November 2, 2001

Powerful Mexican Army Must Cooperate in Murder Probe

EDITOR'S NOTE: Mexican human rights lawyer Digna Ochoa was found shot, assassination-style, in her office in Mexico City on Oct. 26. The former nun repeatedly clashed with the Mexican military while defending Zapatistas and peasant environmentalists.

By Kent Paterson
PACIFIC NEWS SERVICE

President Vicente Fox vows his authorities will find the killers of human rights lawyer Digna Ochoa, shot in the head at point-blank range Oct. 26. Ochoa defended rebels and peasant environmentalists, clashing with a military accused of torture and killings. No suspects have been named, but a thorough investigation will have to probe the army, which has until now remained untouchable even to reformist politicians like Fox.

By taking on the military, the 37-year-old former nun broke a national taboo.

For most of the last century, the Mexican military was beyond reproach. In a country where corrupt public servants become rich overnight and scam banks vanish and reappear on street corners with regularity, citizens felt they could at least take pride in their soldiers. Young men in uniform served poor communities in social service projects or helped victims of hurricanes or earthquakes. In the public mind, the soldiers were descendants of the 19th century Ninos Heroes (Boy Heroes), cadets who wrapped themselves in Mexican flags and leapt to their deaths from the heights of Chapultepec Castle to defy American troops invading the capital.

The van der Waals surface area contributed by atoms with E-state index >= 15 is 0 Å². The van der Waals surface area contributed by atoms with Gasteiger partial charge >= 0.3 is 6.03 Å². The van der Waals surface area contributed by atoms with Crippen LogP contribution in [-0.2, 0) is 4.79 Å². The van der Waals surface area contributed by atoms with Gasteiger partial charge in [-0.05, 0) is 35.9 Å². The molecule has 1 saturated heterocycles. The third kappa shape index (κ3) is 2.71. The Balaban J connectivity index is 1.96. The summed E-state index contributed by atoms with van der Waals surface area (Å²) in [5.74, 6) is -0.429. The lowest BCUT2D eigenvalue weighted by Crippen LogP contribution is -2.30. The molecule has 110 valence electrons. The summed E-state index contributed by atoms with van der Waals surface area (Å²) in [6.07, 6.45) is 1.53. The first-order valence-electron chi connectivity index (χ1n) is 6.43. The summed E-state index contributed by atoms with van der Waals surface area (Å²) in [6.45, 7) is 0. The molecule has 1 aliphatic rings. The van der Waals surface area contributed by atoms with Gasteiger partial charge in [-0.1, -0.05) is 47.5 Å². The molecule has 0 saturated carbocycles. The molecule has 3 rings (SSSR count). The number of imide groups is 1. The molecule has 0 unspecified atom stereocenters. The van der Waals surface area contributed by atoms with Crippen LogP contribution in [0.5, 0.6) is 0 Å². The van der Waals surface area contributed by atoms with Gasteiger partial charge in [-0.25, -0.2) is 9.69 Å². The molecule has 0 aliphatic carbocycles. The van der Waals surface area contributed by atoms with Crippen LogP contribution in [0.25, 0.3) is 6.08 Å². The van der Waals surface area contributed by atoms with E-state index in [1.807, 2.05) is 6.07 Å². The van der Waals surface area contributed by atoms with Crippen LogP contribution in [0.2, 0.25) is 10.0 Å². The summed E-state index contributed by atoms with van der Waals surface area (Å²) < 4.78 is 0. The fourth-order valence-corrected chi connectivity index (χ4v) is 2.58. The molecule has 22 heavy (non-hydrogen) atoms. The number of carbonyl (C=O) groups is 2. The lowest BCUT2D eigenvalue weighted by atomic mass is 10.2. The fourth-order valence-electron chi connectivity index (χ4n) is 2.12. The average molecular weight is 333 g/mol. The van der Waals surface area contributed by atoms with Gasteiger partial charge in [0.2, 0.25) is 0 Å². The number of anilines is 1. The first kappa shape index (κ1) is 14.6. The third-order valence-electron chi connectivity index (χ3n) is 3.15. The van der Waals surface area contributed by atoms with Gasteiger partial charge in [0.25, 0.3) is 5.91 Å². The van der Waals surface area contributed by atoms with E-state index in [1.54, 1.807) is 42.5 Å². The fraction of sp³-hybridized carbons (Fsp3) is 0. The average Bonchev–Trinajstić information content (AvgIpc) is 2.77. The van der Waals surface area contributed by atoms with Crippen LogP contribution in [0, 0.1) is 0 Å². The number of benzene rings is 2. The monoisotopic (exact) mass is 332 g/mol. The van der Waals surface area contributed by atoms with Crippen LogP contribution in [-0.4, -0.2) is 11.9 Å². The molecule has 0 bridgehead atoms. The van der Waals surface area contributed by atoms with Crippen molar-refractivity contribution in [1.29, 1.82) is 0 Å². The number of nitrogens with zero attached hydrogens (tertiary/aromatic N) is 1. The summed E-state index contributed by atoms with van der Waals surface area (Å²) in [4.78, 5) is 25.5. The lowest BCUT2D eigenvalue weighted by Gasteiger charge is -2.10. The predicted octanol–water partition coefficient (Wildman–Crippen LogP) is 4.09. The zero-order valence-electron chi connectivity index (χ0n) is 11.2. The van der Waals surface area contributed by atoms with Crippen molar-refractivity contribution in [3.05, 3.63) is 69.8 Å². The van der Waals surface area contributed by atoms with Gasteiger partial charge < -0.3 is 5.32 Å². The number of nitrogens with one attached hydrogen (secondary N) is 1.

In recent years the Mexican military quietly has become a powerful social institution with its own interests and agendas. Some officers have colluded in the export of narcotics. Though the arrest of a high-ranking Mexican general in 1997 for being in league with drug traffickers astonished former U.S. Drug Czar Gen. Barry Mc-Caffrey, prominent Mexican intellectual and journalist Sergio Aguayo reports that elements of the armed forces have been in the business since the late 1940s or earlier. Their first products were opium — cultivation had begun in World War II with encouragement from Washington to assure a ready source of painkilling drugs — and marijuana.

In parts of the destitute, rural outback of the Mexican south, the military acts as a civilian police force. Declaring victory over leftist rebels in Guerrero state in 1974, the army remained in the region and cultivated relations with traditional local power bosses known as caciques, who control timber concessions and other resources.

Following passage of the 1995 National Public Security System Law, enacted on the heels of the uprising in Chiapas, soldiers became more visible in urban civilian law enforcement, too. Today they guard highway checkpoints, patrol border cities in armored vehicles and command the state police in states like troubled Guerrero and Chihuahua.

The current expansion of the military's role in Mexican political life was underwritten in part by the United States, which trained soldiers at the center long known as the Army School of the Americas in Ft. Benning, Ga., granted increasing military aid and approved direct commercial arms sales. For some, the culmination of the expansion was Fox's appointment of army general Rafael Macedo de la Concha to the office of attorney general. It was Macedo who, as a military prosecutor, blocked cases against members of the army brought by Ochoa.